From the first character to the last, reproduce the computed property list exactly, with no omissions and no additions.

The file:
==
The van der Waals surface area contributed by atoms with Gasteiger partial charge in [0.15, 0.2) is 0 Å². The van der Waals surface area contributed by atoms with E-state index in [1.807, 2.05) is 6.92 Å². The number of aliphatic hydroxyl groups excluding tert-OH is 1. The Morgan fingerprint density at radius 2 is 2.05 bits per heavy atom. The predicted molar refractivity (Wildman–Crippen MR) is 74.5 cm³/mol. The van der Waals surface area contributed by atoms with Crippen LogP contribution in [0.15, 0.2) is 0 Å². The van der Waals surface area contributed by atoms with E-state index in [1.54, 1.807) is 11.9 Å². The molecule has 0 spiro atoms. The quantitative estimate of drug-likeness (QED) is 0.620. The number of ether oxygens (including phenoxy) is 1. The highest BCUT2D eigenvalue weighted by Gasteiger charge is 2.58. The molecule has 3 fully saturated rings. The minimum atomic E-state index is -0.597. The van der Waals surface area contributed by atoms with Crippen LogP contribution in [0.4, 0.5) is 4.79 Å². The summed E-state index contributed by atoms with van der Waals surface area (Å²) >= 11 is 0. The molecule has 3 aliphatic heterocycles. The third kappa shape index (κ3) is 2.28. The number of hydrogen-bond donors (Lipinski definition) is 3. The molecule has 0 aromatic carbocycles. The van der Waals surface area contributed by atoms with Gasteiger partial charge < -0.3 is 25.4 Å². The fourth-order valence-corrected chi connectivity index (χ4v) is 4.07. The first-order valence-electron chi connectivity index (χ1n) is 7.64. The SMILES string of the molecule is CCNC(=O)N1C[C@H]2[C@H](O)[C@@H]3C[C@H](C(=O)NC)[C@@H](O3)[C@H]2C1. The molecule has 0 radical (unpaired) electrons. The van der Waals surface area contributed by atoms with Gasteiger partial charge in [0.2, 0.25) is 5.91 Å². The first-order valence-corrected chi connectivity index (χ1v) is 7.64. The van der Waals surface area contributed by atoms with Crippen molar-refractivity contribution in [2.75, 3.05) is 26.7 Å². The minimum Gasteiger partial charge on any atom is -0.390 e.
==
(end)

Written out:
The van der Waals surface area contributed by atoms with Gasteiger partial charge in [0.15, 0.2) is 0 Å². The van der Waals surface area contributed by atoms with E-state index in [1.807, 2.05) is 6.92 Å². The number of aliphatic hydroxyl groups excluding tert-OH is 1. The Morgan fingerprint density at radius 2 is 2.05 bits per heavy atom. The predicted molar refractivity (Wildman–Crippen MR) is 74.5 cm³/mol. The van der Waals surface area contributed by atoms with Crippen LogP contribution in [0.15, 0.2) is 0 Å². The van der Waals surface area contributed by atoms with E-state index in [1.54, 1.807) is 11.9 Å². The molecule has 0 spiro atoms. The quantitative estimate of drug-likeness (QED) is 0.620. The number of ether oxygens (including phenoxy) is 1. The highest BCUT2D eigenvalue weighted by Gasteiger charge is 2.58. The molecule has 3 fully saturated rings. The minimum atomic E-state index is -0.597. The van der Waals surface area contributed by atoms with Crippen LogP contribution in [0.4, 0.5) is 4.79 Å². The summed E-state index contributed by atoms with van der Waals surface area (Å²) >= 11 is 0. The molecule has 3 aliphatic heterocycles. The third kappa shape index (κ3) is 2.28. The number of hydrogen-bond donors (Lipinski definition) is 3. The molecule has 0 aromatic carbocycles. The van der Waals surface area contributed by atoms with Gasteiger partial charge < -0.3 is 25.4 Å². The fourth-order valence-corrected chi connectivity index (χ4v) is 4.07. The first-order valence-electron chi connectivity index (χ1n) is 7.64. The SMILES string of the molecule is CCNC(=O)N1C[C@H]2[C@H](O)[C@@H]3C[C@H](C(=O)NC)[C@@H](O3)[C@H]2C1. The molecule has 0 radical (unpaired) electrons. The van der Waals surface area contributed by atoms with Gasteiger partial charge in [0.2, 0.25) is 5.91 Å². The first-order valence-corrected chi connectivity index (χ1v) is 7.64. The van der Waals surface area contributed by atoms with Crippen molar-refractivity contribution in [2.75, 3.05) is 26.7 Å². The minimum Gasteiger partial charge on any atom is -0.390 e.